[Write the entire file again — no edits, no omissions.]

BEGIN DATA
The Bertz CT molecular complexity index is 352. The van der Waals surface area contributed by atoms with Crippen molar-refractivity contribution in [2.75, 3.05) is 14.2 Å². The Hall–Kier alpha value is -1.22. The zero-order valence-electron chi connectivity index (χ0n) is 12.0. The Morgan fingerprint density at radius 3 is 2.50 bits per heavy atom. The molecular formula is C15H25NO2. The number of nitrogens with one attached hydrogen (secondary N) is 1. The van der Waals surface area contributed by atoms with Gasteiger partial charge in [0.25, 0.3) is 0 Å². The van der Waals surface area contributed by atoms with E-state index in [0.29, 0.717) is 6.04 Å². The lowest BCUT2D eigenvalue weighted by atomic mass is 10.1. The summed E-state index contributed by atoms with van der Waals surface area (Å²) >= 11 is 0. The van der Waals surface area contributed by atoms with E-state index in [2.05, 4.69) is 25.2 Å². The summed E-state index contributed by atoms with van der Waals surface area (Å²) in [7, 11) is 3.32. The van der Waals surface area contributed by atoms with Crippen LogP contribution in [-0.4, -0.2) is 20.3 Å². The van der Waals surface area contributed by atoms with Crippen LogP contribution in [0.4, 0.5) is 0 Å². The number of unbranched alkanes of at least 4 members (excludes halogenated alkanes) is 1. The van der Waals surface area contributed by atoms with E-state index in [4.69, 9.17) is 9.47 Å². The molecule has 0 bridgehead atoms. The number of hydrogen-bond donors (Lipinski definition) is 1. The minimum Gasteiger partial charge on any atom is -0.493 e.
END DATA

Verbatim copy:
The Bertz CT molecular complexity index is 352. The van der Waals surface area contributed by atoms with Crippen molar-refractivity contribution in [2.75, 3.05) is 14.2 Å². The Hall–Kier alpha value is -1.22. The zero-order valence-electron chi connectivity index (χ0n) is 12.0. The Morgan fingerprint density at radius 3 is 2.50 bits per heavy atom. The molecular formula is C15H25NO2. The number of nitrogens with one attached hydrogen (secondary N) is 1. The van der Waals surface area contributed by atoms with Gasteiger partial charge in [0.25, 0.3) is 0 Å². The van der Waals surface area contributed by atoms with E-state index in [0.29, 0.717) is 6.04 Å². The lowest BCUT2D eigenvalue weighted by atomic mass is 10.1. The summed E-state index contributed by atoms with van der Waals surface area (Å²) >= 11 is 0. The van der Waals surface area contributed by atoms with E-state index in [2.05, 4.69) is 25.2 Å². The summed E-state index contributed by atoms with van der Waals surface area (Å²) in [7, 11) is 3.32. The van der Waals surface area contributed by atoms with Crippen LogP contribution in [-0.4, -0.2) is 20.3 Å². The van der Waals surface area contributed by atoms with Crippen LogP contribution in [0.4, 0.5) is 0 Å². The number of unbranched alkanes of at least 4 members (excludes halogenated alkanes) is 1. The van der Waals surface area contributed by atoms with E-state index in [4.69, 9.17) is 9.47 Å². The molecule has 0 bridgehead atoms. The number of hydrogen-bond donors (Lipinski definition) is 1. The minimum Gasteiger partial charge on any atom is -0.493 e.